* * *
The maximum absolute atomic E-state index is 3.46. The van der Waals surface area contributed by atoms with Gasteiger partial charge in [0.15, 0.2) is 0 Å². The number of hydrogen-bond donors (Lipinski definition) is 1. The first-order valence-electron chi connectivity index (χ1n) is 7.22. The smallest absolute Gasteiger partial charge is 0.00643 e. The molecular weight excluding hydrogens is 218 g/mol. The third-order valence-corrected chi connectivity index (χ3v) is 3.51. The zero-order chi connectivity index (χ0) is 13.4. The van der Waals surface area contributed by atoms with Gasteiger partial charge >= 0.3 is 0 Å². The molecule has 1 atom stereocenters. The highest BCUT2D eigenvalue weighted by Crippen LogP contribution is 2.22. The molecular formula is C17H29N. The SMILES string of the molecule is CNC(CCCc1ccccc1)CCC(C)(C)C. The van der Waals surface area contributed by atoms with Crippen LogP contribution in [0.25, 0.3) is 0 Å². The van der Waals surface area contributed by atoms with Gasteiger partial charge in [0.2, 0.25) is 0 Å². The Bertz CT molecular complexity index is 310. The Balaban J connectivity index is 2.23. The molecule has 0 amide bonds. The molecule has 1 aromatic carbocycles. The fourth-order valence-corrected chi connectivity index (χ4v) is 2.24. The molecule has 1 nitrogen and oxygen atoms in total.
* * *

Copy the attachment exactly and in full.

The maximum absolute atomic E-state index is 3.46. The van der Waals surface area contributed by atoms with Gasteiger partial charge in [0.15, 0.2) is 0 Å². The number of hydrogen-bond donors (Lipinski definition) is 1. The first-order valence-electron chi connectivity index (χ1n) is 7.22. The smallest absolute Gasteiger partial charge is 0.00643 e. The molecular weight excluding hydrogens is 218 g/mol. The third-order valence-corrected chi connectivity index (χ3v) is 3.51. The zero-order chi connectivity index (χ0) is 13.4. The van der Waals surface area contributed by atoms with Gasteiger partial charge >= 0.3 is 0 Å². The molecule has 1 atom stereocenters. The highest BCUT2D eigenvalue weighted by Crippen LogP contribution is 2.22. The molecular formula is C17H29N. The SMILES string of the molecule is CNC(CCCc1ccccc1)CCC(C)(C)C. The van der Waals surface area contributed by atoms with Crippen LogP contribution in [0.25, 0.3) is 0 Å². The van der Waals surface area contributed by atoms with Gasteiger partial charge in [0.2, 0.25) is 0 Å². The Bertz CT molecular complexity index is 310. The Balaban J connectivity index is 2.23. The molecule has 0 amide bonds. The molecule has 1 aromatic carbocycles. The fourth-order valence-corrected chi connectivity index (χ4v) is 2.24. The molecule has 1 nitrogen and oxygen atoms in total.